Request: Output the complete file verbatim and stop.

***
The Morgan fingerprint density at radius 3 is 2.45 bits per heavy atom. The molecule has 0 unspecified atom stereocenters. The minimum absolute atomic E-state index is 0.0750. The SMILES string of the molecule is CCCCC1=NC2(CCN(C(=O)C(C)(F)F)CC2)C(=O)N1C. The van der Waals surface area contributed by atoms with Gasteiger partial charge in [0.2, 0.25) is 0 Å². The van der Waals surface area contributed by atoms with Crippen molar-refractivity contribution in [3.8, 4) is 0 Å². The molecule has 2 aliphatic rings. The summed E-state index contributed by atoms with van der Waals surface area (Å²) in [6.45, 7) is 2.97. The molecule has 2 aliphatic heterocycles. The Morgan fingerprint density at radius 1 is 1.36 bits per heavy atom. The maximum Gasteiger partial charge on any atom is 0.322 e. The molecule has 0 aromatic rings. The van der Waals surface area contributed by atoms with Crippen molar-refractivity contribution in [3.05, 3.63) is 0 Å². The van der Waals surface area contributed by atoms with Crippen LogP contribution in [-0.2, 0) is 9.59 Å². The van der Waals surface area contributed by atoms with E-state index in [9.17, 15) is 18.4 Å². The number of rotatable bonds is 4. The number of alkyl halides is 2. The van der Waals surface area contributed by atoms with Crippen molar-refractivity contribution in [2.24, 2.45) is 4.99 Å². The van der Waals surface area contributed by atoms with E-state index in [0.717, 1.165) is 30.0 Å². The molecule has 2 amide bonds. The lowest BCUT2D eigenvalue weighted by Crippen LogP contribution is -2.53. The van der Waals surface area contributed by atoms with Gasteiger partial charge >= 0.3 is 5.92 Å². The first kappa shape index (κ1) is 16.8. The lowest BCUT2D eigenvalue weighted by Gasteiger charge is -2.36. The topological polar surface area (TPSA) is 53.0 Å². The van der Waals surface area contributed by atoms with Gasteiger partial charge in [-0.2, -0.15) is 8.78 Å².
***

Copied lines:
The Morgan fingerprint density at radius 3 is 2.45 bits per heavy atom. The molecule has 0 unspecified atom stereocenters. The minimum absolute atomic E-state index is 0.0750. The SMILES string of the molecule is CCCCC1=NC2(CCN(C(=O)C(C)(F)F)CC2)C(=O)N1C. The van der Waals surface area contributed by atoms with Gasteiger partial charge in [0.2, 0.25) is 0 Å². The van der Waals surface area contributed by atoms with Crippen molar-refractivity contribution in [3.8, 4) is 0 Å². The molecule has 2 aliphatic rings. The summed E-state index contributed by atoms with van der Waals surface area (Å²) in [6.45, 7) is 2.97. The molecule has 2 aliphatic heterocycles. The Morgan fingerprint density at radius 1 is 1.36 bits per heavy atom. The maximum Gasteiger partial charge on any atom is 0.322 e. The molecule has 0 aromatic rings. The van der Waals surface area contributed by atoms with Crippen molar-refractivity contribution in [3.05, 3.63) is 0 Å². The van der Waals surface area contributed by atoms with Crippen LogP contribution in [-0.2, 0) is 9.59 Å². The van der Waals surface area contributed by atoms with E-state index in [9.17, 15) is 18.4 Å². The number of rotatable bonds is 4. The number of alkyl halides is 2. The van der Waals surface area contributed by atoms with Crippen molar-refractivity contribution in [2.24, 2.45) is 4.99 Å². The van der Waals surface area contributed by atoms with E-state index in [0.717, 1.165) is 30.0 Å². The molecule has 2 amide bonds. The lowest BCUT2D eigenvalue weighted by Crippen LogP contribution is -2.53. The van der Waals surface area contributed by atoms with Gasteiger partial charge >= 0.3 is 5.92 Å². The first kappa shape index (κ1) is 16.8. The lowest BCUT2D eigenvalue weighted by Gasteiger charge is -2.36. The topological polar surface area (TPSA) is 53.0 Å². The van der Waals surface area contributed by atoms with Gasteiger partial charge in [-0.2, -0.15) is 8.78 Å².